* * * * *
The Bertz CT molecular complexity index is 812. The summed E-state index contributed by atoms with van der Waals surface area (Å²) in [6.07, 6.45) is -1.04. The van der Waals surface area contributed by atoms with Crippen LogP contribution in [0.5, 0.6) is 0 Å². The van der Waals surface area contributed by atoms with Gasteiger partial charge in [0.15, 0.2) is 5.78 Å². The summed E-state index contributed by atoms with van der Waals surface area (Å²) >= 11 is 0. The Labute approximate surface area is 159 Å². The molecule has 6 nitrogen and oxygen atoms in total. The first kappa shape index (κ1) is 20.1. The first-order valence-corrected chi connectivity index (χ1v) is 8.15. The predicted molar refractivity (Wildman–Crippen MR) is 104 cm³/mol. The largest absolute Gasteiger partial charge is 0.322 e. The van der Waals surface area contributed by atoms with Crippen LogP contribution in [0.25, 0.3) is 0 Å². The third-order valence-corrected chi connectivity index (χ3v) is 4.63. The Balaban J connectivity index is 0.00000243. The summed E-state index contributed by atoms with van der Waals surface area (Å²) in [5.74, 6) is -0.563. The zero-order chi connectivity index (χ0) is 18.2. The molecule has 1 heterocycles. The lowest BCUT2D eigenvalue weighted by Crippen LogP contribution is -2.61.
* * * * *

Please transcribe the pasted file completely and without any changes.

The Bertz CT molecular complexity index is 812. The summed E-state index contributed by atoms with van der Waals surface area (Å²) in [6.07, 6.45) is -1.04. The van der Waals surface area contributed by atoms with Crippen LogP contribution in [0.5, 0.6) is 0 Å². The van der Waals surface area contributed by atoms with Gasteiger partial charge in [0.15, 0.2) is 5.78 Å². The summed E-state index contributed by atoms with van der Waals surface area (Å²) >= 11 is 0. The Labute approximate surface area is 159 Å². The molecule has 6 nitrogen and oxygen atoms in total. The first kappa shape index (κ1) is 20.1. The first-order valence-corrected chi connectivity index (χ1v) is 8.15. The predicted molar refractivity (Wildman–Crippen MR) is 104 cm³/mol. The largest absolute Gasteiger partial charge is 0.322 e. The van der Waals surface area contributed by atoms with Crippen LogP contribution in [0.25, 0.3) is 0 Å². The third-order valence-corrected chi connectivity index (χ3v) is 4.63. The Balaban J connectivity index is 0.00000243. The summed E-state index contributed by atoms with van der Waals surface area (Å²) in [5.74, 6) is -0.563. The zero-order chi connectivity index (χ0) is 18.2. The molecule has 1 heterocycles. The lowest BCUT2D eigenvalue weighted by Crippen LogP contribution is -2.61.